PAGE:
Jamie Walker;15/5/10; (3 Items)
The investigation into the 2004 death in custody of Palm Island man Mulrunji Doomadgee was stripped of credibility because of a “perception of collusion” between local detectives and the policeman who caused the Aborigine’s fatal injuries. But Queensland Deputy Chief Magistrate Brian Hine, delivering the findings of the third coronial inquest into the affair, found yesterday there was no evidence that Senior Sergeant Chris Hurley had meant to inflict the injuries that killed Doomadgee. The open finding on whether his death was accidental or deliberately caused by Sergeant Hurley dashed the family’s professed hopes to finally secure “closure”. Doomadgee, 36, died after he was arrested while drunk on Palm Island, off Townsville, on November 19, 2004, creating such outrage in the community that people rioted a week later.
See: http://www.theaustralian.com.au/news/nation/mulrunji-doomadgee-tip-off-spoils-case/story-e6frg6nf-1225867018527; http://www.theaustralian.com.au/news/opinion/breach-of-trust-felt-by-every-citizen/story-e6frg6zo-1225867016939;
Colluders should be weeded out: Doomadgee lawyer
Tony Kich & Jared Evans; 15/5/10; The Australian,; No Internet Text
Queensland Police should “hang their heads in shame” over the Coroner’s open finding in the death of Mulrunji Doomadgee, his family said yesterday.
The Doomadgee family’s spokesman and barrister Andrew Boe said decent police officers would be aghast at the conduct of Senior Sergeant Chris Hurley.
“(The Coroner) found that Hurley lied about those assaults and that Hurley colluded with other police in what evidence they gave to investigators,” Mr Boe said. “This amounted to a corruption of the evidence to such an extent that the coroner was not able to make a definite finding regarding Mulrunji’s death.
“Any police officers wishing to associate with Hurley’s conduct and his position, and the funding of his defence by the police union, should read this report and hang their heads in shame about what has been revealed. The police involved here are the miscreants who the service should weed out.”
Palm Island Mayor All Lacey said it was time for his community to move on. “We can never take away what happened, but the thing is now that we find the time to heal and help the Doomadgee family heal as well,” he said.
Mr Lacey urged Queensland’s Crime and Misconduct Commission to release its long-awaited report into the police conduct, which has again been delayed due to matters of “procedural fairness”. “I don’t know how many’ more excuses the CMC can put up,” he said.
Mr Lacey said the open finding was understandable, given the case’s long and muddled history. “I’m honestly certain the Coroner in his open finding has tried as much as he can to give a good and balanced opinion on the whole six years of this case,” he said.
Doomadgee’s partner, Tracy Twaddle, said rather than closing the book on the case, the open finding was “just another chapter”.
Although Sergeant Hurley did not attend the inquest yesterday, he was reportedly glad it was over. “I just spoke with Chris and he is relieved that this part of the saga is over,” said Queensland Police Union president Ian Leavers.
“Some of the findings I agree with. I am surprised by some of the others. It is now time to move on.”
Queensland Police said: “We note the Coroner’s findings, and we are considering the recommendations.”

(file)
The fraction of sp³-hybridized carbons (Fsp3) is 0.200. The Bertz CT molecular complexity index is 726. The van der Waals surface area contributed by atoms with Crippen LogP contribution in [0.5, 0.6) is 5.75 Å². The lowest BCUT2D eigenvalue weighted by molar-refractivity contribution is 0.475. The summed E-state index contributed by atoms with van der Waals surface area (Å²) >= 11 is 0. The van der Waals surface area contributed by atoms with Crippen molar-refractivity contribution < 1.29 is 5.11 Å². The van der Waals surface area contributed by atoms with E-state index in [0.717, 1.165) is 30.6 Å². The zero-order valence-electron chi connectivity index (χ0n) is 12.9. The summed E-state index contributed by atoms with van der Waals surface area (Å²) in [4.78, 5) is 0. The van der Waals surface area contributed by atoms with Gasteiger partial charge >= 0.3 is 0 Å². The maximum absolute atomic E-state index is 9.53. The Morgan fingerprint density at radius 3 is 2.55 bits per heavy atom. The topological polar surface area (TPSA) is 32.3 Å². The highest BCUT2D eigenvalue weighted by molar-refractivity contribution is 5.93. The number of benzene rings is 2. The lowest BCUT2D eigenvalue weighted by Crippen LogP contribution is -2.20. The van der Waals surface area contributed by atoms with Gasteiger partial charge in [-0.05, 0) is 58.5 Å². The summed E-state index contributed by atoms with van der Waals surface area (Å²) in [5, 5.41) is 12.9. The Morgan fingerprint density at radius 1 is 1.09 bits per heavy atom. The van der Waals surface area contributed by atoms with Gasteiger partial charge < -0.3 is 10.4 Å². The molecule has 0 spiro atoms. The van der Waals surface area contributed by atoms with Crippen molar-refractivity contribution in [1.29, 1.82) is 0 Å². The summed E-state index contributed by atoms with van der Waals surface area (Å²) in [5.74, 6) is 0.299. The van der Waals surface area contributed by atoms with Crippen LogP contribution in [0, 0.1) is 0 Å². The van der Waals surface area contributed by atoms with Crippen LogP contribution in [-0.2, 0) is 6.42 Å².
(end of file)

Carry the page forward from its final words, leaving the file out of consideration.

If Hurley had admitted at the start all the facts as he knew them, perhaps it would not have been necessary for his colleagues to think they had to protect him.
The police involved in this incident have forfeited their right to enjoy the trust of the public and should quit. Alternatively, Commissioner Bob Atkinson, who has unfailingly backed his disgraced officers from day one, should sack them.
Countdown to Inquest Nimber 3
- 2004 Nov 19: Mulrunji Doomadgee, 36, dies in custody at Palm Island police station after being arrested for being drunk and causing a nuisance
- Nov 26: Palm Islanders riot. Police officers seek refuge at the island’s hospital and are airlifted to safety. Rioters burn down the police station, courthouse and the home of officer-in-charge Senior Sergeant Chris Hurley
2005 Feb 28: Coronial inquiry into Doomadgee’s death begins
- Mar 4: State Coroner Michael Barnes stands down from the inquiry after claims of bias
30: Second inquiry begins
- Sep: Deputy Coroner Christine Clements finds Hurley responsible for Doomadgee’s fatal injuries Dec 14: Director of Public Prosecutions Leanne Clare determines Hurley has no case to answer and the death was a tragic accident
- 2007 Jan 26: Former NSW chief justice Laurence Street reviews case and advises there is enough evidence to prosecute Hurley, who is officially suspended Feb 5: Hurley faces Supreme Court charged wi manslaughter and assault
- Jun 20: Jury acquits Hurley on manslaughter and assault charges
Nov 2: Doomadgee’s widow, Tracey Twaddle, and his five sisters launch a $900,000 civil lawsuit against Hurley and Queensland police 2008
- Oct 9: Hurley launches an appeal in Townsville District Court to have the Deputy Coroner’s findings overturned
- Dec 18: District Court judge Bob Pack sets aside the Deputy Coroner’s inquest findings, saying medical evidence did not support the ruling, and orders inquest reopened
This year – Mar 8-9: The reopened inquest, before Deputy Chief Magistrate Brian Hine, holds hearings on Palm Island
- Mar 10-12: Inquest moves to Townsville; Hurley apologises to Doomadgee family but maintains he does not regret his actions on the day Yesterday:
Hine delivers an open finding on Doomadgee’s death